Research has been released this week by the Nuffield Foundation on the effectiveness of provisions designed to secure compliance with contact orders. The research is the first time that the measures, brought in approximately 5 years ago, have been assessed and their effectiveness analysed.
Non-compliance with contact orders is still a significant problem in children law cases, with hundreds of parents needing to issue enforcement proceedings each year. Penalties can include fines, unpaid work and in more extreme cases, prison sentences. Courts can also change residence as between the parents or even take the child into care if a parent is deliberately thwarting a relationship between the child and other parent.
The research found that the punitive aspect of the provisions is by and large adequate in securing compliance, but suggests that the courts need to make greater use of therapeutic methods in the more difficult cases, such as family counselling and additional support for the children involved.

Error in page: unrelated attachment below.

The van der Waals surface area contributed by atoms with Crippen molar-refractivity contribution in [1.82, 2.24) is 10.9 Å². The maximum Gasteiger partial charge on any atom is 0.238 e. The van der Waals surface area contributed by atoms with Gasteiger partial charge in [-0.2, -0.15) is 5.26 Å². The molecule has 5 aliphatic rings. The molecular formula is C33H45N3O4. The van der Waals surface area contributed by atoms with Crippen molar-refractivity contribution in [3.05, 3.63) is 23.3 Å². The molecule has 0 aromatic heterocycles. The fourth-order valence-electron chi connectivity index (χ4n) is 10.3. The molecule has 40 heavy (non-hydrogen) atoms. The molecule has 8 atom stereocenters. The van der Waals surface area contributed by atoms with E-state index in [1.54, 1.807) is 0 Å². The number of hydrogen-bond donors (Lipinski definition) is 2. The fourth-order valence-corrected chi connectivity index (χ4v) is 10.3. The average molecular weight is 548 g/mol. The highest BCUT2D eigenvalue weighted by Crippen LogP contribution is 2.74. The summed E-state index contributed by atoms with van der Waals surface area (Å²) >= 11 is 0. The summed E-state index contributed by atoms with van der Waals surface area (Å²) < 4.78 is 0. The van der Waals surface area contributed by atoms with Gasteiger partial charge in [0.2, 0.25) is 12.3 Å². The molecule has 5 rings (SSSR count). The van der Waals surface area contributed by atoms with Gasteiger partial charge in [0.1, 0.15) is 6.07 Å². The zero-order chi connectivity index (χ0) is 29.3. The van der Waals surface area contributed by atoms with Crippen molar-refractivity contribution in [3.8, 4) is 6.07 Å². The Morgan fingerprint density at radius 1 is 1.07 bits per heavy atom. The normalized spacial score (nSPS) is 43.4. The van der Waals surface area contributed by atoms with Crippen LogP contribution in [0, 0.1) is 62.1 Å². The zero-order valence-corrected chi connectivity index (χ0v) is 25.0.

The report does however highlight concern about risk assessment and how the courts can adequately consider the risks to the child when there are allegations of abuse or substance abuse for example, especially in cases where funding is very limited and expert tests and reports cannot be obtained. The tension between ensuring that Contact Orders are adhered to and ensuring that compliance will not place children at risk of harm is a fine balance and one which may be harder for the courts now that legal aid has been reduced.
It is hoped that the research will be taken into account when considered what changes to practice are required to achieve the best possible outcome for the majority of children. In the meantime, the message remains that the courts will take all possible steps to ensure that contact orders are adhered to in cases where contact is appropriate, and that the methods for doing this are set to increase in time. This will come as positive news to many parents, who are encouraged not to give up if contact is proving difficult.
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